Risk Assessor Job Description

Written by adam dawson
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Risk Assessor Job Description
Risk assessors evaluate the potential risks of business transactions on a company (financial analyst workplace image by luka from Fotolia.com)

Risk assessors oversee the possible risks involved in company transactions and decisions. They also work to evaluate how to minimise the potential losses for a company because of new government regulations, policies, political and economic trends and currency fluctuations.

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Function

The advice of a risk assessor will determine company decision-making and business transactions. The typical day-to-day activities of a risk assessor include conducting research to evaluate the severity of risk of certain company decisions and policies. This can involve using statistical software. They may also recommend action such as insurance strategies to reduce the risk of company actions. Risk assessors also need to follow and be able to forecast market trends, purchase insurance and study government legislation to see how it will affect a company. They also come up with contingency plans in the event of an emergency.

Working Conditions

Risk assessors work a typical 40-hour Monday to Friday week, although overtime is common and isn't compensated. While the job is typically office-based, it can also involve travel to other companies, which might require overnight stays. Freelance work may be available for those who have a large amount of experience and contacts. Most of the jobs in this industry are in large cities around the United States.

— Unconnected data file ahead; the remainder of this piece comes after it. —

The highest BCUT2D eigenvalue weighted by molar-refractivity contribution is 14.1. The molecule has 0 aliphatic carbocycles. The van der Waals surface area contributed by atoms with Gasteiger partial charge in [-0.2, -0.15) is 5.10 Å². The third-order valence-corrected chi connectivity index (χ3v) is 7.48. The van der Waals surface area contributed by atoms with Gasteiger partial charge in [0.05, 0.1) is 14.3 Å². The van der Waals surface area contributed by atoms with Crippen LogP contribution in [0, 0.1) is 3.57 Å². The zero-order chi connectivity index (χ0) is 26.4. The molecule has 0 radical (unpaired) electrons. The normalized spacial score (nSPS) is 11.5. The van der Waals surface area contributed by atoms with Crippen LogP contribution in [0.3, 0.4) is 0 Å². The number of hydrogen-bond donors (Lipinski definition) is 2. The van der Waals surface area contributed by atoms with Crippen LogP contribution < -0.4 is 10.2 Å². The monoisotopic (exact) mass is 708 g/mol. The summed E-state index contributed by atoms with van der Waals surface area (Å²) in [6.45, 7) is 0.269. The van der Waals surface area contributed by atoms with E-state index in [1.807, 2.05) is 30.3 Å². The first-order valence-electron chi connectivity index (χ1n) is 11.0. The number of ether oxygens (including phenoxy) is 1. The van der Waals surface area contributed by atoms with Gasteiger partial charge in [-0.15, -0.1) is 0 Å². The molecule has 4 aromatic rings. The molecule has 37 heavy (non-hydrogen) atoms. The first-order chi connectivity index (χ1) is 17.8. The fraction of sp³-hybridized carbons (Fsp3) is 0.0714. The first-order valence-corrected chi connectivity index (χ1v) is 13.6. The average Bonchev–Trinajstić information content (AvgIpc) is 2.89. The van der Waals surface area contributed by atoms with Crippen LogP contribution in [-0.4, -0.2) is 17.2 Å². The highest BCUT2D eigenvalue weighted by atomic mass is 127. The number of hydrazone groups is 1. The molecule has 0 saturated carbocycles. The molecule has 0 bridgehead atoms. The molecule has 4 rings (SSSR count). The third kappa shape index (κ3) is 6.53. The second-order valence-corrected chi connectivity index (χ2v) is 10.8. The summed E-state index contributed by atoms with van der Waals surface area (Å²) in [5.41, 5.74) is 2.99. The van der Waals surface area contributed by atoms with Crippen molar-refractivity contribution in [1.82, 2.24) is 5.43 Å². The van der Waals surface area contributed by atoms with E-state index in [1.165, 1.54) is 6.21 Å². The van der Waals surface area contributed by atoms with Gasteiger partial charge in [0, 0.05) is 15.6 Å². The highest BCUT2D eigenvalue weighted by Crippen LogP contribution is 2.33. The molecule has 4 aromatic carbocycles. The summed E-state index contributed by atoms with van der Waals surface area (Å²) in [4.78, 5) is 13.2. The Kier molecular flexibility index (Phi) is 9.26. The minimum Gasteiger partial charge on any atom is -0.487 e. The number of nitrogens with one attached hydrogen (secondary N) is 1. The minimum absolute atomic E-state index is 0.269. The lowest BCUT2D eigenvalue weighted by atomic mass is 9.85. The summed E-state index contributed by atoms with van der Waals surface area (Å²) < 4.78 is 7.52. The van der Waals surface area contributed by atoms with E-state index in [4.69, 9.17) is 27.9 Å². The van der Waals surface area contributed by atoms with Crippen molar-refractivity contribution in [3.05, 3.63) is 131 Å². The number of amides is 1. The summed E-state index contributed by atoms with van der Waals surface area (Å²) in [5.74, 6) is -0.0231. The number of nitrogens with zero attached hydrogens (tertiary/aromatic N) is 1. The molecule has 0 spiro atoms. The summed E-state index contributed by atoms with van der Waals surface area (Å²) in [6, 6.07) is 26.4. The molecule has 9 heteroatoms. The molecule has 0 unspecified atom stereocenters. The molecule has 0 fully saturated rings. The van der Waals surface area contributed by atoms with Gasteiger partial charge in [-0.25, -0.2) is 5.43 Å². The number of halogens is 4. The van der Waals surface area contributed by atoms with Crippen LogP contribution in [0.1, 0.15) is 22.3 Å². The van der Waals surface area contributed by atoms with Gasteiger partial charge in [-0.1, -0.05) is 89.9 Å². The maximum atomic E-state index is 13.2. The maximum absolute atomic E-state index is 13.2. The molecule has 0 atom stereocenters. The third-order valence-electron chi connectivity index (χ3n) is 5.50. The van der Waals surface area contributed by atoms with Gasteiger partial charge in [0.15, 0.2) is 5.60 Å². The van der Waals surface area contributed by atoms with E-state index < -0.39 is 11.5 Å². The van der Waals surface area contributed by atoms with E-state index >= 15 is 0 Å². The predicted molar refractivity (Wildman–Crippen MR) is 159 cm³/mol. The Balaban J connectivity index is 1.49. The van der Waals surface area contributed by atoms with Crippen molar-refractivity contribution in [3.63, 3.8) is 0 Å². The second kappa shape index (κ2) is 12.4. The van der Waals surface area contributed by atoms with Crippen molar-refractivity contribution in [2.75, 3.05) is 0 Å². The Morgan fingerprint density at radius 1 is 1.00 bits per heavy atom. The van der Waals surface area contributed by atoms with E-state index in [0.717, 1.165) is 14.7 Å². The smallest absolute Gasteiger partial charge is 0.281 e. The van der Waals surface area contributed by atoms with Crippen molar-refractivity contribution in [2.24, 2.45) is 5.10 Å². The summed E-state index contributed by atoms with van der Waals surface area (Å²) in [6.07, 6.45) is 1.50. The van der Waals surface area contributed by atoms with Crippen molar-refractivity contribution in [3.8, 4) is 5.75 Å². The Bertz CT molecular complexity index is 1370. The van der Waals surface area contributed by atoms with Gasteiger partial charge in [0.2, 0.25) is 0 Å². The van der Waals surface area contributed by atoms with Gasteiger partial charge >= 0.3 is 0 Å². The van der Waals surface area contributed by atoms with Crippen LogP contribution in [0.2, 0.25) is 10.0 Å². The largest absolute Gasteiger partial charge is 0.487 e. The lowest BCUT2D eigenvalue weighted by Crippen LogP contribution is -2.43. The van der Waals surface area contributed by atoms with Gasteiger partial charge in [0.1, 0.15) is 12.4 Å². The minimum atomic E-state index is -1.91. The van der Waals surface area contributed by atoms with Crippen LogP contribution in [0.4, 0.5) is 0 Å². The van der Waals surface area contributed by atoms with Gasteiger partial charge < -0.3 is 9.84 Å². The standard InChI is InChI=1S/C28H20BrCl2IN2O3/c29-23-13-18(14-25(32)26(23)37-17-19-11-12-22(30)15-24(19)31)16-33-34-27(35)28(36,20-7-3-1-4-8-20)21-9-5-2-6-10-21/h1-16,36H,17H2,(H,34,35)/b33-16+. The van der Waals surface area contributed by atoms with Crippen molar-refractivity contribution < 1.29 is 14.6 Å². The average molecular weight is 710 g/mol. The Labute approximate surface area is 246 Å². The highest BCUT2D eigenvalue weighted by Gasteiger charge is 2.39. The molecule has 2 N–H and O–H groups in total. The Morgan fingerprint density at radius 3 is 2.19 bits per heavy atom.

Qualification

Candidates wanting to become risk assessors need at least a bachelor's degree in something related to the profession, such as economics, business or accounting. Some firms also require their staff to have master's degrees in finance or a Master of Business Administration (MBA), especially if they want to progress through the ranks of the company.

Prospects

According to the Bureau of Labor Statistics, the industry is set to grow by 20 per cent through 2018. This is much faster than the national average for all jobs in the United States. Despite this fast growth, competition may be fierce for jobs in this sector with far more people looking to enter the industry than there are jobs available.

Earnings

In 2008, financial analyst professionals, including risk assessors, earned an average salary of £47,547, according to the Bureau of Labor Statistics. The highest 10 per cent of financial analysts earned more than £91,695 a year. Risk assessors typically receive regular benefits such as health insurance, retirement plans and paid vacation.

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